Product Listing

Samsung Galaxy Note - Oversized Phone?

By Sidney Wong - 19 Dec 2011
Launch SRP: S$998


No Ice Cream Sandwich for Now ...

What chances will there be of the Samsung Galaxy Note running Android 4.0 Ice Cream Sandwich (ICS) out of the box? Close to none. The only smartphone today that ships with ICS is the Samsung Galaxy Nexus, which is expected to be available in Singapore by January 2012. Do not despair as the Galaxy Note will be getting the ICS update together with the Galaxy S II next year. For now, the Galaxy Note runs on the latest Android 2.3.5 Gingerbread platform. You will also see the familiar Samsung TouchWiz user interface. 

The lockscreen on the Samsung Galaxy Note (left) takes on a different design from the Galaxy S II. Unlock the screen by swiping anywhere on the screen. Notifications also appear on the lockscreen such as missed calls (left).

Aside from the differences in Android versions, the rest of the user interface is similar to what you will see in the Galaxy S II.

One useful feature of the Samsung TouchWiz interface is the home screen panel navigation indication to double up as a scroll bar. Simply press and hold on the numbered dots and a scroll bar will appear (right), which allows you to scroll sideways to view each individual home screen panel.

In addition to the Android Market, you have access to Samsung Apps which contains a wide range of apps that are developed and selected carefully for Samsung mobile devices.

One of the most useful widgets you can find on the Samsung Galaxy Note (and other Samsung devices released this year) is the Task Manager widget. It allows you to monitor the active apps running in the background, free up RAM and check your storage capacity.

The huge 5.3-inch display of the Samsung Galaxy Note makes it perfect for split screen operation on frequently used native apps such as Email. For example, you can only view a single email at one time in portrait mode (left). By tilting it to landscape mode and making meaningful use of the extra screen estate, you are able to easily scroll down your emails with a preview window at the side (right).


Return of the Stylus (or S Pen)

Remember the days of personal digital assistants (PDAs) that came with styluses? Well, the advent of the Apple iPhone and its full touch screen user interface in 2007 made the stylus nearly obsolete. Since then, styluses are rarely seen on mobile devices. However, this year alone, we have seen them reappearing on tablets such as the HTC Flyer and the Lenovo ThinkPad Tablet. The Samsung Galaxy Note is the latest device to be using the stylus, or in its own marketing terms, S Pen.

It works like a stylus but Samsung prefers to call it the S Pen.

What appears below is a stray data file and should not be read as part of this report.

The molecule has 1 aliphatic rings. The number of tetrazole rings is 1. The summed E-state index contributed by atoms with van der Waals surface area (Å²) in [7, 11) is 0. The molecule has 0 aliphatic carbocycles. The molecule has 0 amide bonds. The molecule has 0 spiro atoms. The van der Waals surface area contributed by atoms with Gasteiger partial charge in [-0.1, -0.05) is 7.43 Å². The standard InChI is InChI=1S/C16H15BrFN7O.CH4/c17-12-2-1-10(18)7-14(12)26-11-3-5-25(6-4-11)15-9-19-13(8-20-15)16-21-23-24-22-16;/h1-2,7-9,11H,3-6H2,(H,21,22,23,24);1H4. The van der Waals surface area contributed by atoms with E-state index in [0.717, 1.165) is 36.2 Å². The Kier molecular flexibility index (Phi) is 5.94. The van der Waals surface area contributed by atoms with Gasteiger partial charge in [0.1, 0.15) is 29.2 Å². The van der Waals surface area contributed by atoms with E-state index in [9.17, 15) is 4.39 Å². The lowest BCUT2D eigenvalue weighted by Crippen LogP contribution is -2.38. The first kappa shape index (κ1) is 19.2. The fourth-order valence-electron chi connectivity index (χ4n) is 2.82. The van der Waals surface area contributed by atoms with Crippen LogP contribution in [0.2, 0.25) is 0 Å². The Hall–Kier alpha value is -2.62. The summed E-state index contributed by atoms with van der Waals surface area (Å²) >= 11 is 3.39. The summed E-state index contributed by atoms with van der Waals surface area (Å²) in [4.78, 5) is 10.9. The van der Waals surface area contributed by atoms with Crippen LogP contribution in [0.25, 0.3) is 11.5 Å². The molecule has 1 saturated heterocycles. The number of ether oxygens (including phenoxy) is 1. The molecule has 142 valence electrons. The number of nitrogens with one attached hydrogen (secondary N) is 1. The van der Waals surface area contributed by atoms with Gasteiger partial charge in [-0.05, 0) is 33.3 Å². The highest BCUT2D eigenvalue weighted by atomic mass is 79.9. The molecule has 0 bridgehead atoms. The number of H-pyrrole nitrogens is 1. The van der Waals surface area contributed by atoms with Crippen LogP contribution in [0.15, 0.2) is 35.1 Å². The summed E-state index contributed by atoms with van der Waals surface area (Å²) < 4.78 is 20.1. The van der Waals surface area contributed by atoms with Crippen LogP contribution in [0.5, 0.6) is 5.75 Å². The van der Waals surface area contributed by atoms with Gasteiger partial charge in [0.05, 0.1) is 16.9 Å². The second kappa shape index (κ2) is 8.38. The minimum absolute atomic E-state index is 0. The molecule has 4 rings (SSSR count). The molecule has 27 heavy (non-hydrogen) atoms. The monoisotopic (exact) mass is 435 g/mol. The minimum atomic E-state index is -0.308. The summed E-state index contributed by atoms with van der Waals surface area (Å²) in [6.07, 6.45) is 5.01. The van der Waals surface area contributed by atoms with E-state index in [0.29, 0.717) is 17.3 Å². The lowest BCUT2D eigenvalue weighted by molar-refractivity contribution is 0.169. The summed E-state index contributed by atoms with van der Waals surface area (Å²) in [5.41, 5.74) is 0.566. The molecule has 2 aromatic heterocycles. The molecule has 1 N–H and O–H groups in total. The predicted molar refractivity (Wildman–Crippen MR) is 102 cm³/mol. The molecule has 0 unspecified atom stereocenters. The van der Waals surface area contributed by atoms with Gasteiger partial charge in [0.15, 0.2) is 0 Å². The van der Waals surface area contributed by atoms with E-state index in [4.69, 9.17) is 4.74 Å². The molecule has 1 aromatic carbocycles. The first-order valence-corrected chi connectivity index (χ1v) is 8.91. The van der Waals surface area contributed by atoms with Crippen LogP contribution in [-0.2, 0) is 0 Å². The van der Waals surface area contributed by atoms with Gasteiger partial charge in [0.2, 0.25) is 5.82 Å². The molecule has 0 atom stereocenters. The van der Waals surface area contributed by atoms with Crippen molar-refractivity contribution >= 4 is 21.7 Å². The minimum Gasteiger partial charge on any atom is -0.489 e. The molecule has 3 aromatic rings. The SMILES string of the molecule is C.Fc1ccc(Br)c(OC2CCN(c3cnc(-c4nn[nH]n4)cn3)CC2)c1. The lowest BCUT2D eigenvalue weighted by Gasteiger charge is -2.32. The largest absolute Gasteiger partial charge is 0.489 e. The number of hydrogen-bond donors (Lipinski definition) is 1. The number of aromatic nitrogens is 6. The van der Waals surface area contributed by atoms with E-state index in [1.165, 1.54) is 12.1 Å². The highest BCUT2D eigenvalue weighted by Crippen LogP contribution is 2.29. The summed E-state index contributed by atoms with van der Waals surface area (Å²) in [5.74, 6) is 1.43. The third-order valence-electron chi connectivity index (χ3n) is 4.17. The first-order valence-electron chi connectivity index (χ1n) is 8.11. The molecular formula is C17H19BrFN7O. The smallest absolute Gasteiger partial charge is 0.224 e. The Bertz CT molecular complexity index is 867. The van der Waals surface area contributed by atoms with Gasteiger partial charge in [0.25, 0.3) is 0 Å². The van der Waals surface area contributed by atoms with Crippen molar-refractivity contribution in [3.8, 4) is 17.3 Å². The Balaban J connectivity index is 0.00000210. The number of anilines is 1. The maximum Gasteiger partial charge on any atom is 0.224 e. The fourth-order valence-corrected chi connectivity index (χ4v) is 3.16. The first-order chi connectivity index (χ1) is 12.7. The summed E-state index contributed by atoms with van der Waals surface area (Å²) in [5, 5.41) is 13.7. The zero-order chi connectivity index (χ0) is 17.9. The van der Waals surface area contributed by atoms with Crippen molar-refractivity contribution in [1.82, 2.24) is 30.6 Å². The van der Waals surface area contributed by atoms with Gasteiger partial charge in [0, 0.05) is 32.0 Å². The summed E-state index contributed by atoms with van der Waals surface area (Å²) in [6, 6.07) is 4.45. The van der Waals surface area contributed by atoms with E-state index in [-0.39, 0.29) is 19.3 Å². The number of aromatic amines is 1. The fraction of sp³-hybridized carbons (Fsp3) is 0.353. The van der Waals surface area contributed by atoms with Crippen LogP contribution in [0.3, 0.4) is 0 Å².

Near the tip of the S Pen is a button. Do take note that the Pen does not need any power to operate.

Not only does the S Pen allows to you to doodle, it servers four main functions, such as:

  • Pen button + double tap = activate the S Memo
  • Pen button + scroll up = bring up the menu settings
  • Pen button + scroll left = cancel the last task
  • Pen button + long press = screen capture

You can activate the S Memo from almost anywhere on the Samsung Galaxy Note. Shown here is the ability to bring up the S Memo from the home screen panel (left) and on the Facebook app (right). We found this feature handy in taking down quick notes when there is a sudden need to do so.

Press the Pen button and scroll up to activate the menu setting of an app or home screen panel.

The S Pen is best used on the S Memo, where you can doodle and write anything.

The S Pen Experience, as Samsung calls it, extends to two other apps which are the S Planner and S Choice. The S Planner is basically a calendar while the S Choice provides you with a list of apps that are compatible with the S Pen.

During our time reviewing the S Pen and its capabilities, we found the experience to better than that of the HTC Pen (on the Flyer) and the Tablet Pen (on the ThinkPad Tablet). It is naturally better as the S Pen is designed for use with a smartphone (the Galaxy Note). It is much lighter and less bulky compared to the HTC Pen and Tablet Pen. Writing with the S Pen was a fairly good experience, registering our writing style with accuracy for the better part of our time with it. You can expect more apps to utilize the S Pen since Samsung has released the Pen SDK to developers. 

The S Pen is available as part of the Samsung Galaxy Note retail package. Should you misplace the S Pen, you are unable to purchase it separately at this point in time. We've checked with Samsung Singapore and they mentioned that the S Pen and a range of other accessories will be available as separate purchases in the near future. The pricing and exact timeline are not available at the moment and we will update this section when we get more information. 

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  • Design 8
  • Features 9
  • User-Friendliness 7
  • Performance 9
  • Value 8.5
The Good
Beautiful HD Super AMOLED display
Excellent battery life
Solid performance
Good implementation of S Pen
The Bad
Size may be too overwhelming for some
Flimsy battery cover
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